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Gastrectomy is an operation to remove part (partial gastrectomy) or all (total gastrectomy) of the stomach.

The stomach is a hollow, muscular, sac-like part of the digestive tract located between the gullet (oesophagus) and the small intestine (duodenum). It produces some enzymes and acids to facilitate the digestive process. Food is partially broken down in the stomach by churning before being released into the small bowel. However, the ability to digest food is not really affected when the stomach is removed.

The operation is usually performed in order to treat stomach cancers or complicated stomach ulcers.

A gastrectomy is performed under general anaesthesia. Most patients will be hospitalised for seven to ten days.

A vertical incision is made in the upper abdomen.

In a distal partial gastrectomy, the lower portion of the stomach is removed and the upper portion of the stomach is joined to the small intestine.

In a total gastrectomy, the entire stomach is removed and the oesophagus is attached to the small intestine. The surrounding lymph nodes are removed as well in cancer surgery.

In selected cases, the operation can be performed with small "keyhole" incisions in the abdomen. The advantages of a laparoscopic approach are:

  • less postoperative pain
  • early recovery of bowel function
  • early hospital discharge
  • early return to work
  • better cosmetic results

A thin tube may be inserted through the nose into the stomach during the operation. This nasogastric tube will usually be kept in place for a few days after the operation. The patient will also have a urinary catheter.

Initially, the patient will not be allowed to eat or drink. When bowel sounds return, the diet will gradually be advanced from liquids to soft foods.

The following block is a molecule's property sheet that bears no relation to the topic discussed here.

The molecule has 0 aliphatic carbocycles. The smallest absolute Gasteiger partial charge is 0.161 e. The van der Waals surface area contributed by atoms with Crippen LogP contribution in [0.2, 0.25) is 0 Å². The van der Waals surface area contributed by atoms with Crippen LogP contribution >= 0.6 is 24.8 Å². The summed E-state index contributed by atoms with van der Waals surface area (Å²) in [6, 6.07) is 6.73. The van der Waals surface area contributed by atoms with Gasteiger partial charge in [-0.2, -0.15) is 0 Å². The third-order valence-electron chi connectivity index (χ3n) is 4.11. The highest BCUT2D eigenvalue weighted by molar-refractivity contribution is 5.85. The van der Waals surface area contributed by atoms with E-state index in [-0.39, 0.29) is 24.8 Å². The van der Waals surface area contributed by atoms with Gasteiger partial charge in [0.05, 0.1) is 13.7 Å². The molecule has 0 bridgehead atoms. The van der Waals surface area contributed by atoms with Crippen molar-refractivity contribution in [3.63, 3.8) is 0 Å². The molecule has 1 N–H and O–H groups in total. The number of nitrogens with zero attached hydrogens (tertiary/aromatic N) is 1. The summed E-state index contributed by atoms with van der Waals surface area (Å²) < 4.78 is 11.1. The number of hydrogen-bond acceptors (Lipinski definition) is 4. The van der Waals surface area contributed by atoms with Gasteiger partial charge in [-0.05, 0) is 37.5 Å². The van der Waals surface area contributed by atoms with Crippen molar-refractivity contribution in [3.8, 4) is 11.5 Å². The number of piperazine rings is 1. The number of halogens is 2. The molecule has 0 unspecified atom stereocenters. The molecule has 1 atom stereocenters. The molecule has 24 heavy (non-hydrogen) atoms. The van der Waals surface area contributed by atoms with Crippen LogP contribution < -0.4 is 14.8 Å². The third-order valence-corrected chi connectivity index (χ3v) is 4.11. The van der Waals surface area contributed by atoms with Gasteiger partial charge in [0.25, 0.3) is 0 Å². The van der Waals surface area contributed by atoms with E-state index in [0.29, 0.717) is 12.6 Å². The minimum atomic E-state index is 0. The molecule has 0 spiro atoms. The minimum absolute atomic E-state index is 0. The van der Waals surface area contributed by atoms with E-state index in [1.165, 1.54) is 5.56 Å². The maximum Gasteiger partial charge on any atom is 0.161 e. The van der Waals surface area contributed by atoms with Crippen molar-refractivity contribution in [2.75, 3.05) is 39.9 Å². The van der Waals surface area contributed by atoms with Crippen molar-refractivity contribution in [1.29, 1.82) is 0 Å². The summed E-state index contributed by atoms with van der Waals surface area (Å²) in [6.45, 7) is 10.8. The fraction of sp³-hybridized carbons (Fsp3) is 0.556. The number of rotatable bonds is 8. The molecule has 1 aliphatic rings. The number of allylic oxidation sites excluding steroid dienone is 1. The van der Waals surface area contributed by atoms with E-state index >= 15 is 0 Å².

Pain medication will be given intravenously at the beginning and converted to oral form when the patient can take orally.

The patient will also be encouraged to get out of bed and walk around soon after surgery.

After discharge, the patient can perform light activity for the first 4 to 6 weeks.

The patient should also watch out for:

  1. Fever or chills
  2. Bleeding
  3. Abdominal swelling
  4. Severe pain
  5. Nausea or vomiting
  6. Cough or shortness of breath
  7. Purulent drainage (pus) or from any incision
  8. Inability to eat or drink

Dietary adjustments are usually necessary after a gastrectomy. Such changes may include smaller, more frequent meals (up to 6 meals per day) and reduction of very sweet foods and drinks (e.g. cookies, candy, soda, and juices).

Regular injections of vitamin B12 and other vitamin/mineral supplementation may also be necessary.

Risks for any general anaesthesia include:

  • Allergic reactions to medications
  • Breathing problems

Risks for any major surgery include:

  • Bleeding
  • Infection, in the surgical wound, lungs (pneumonia) or bladder
  • Blood clots in the legs that may travel to the lungs
  • Heart attack or stroke

Risks for gastrectomy include:

  • Injury to the spleen, intestines, or other organs during operation
  • Leakage of the contents of the stomach or intestines where they are joined together
  • Narrowing of the connection between the stomach and intestine

 

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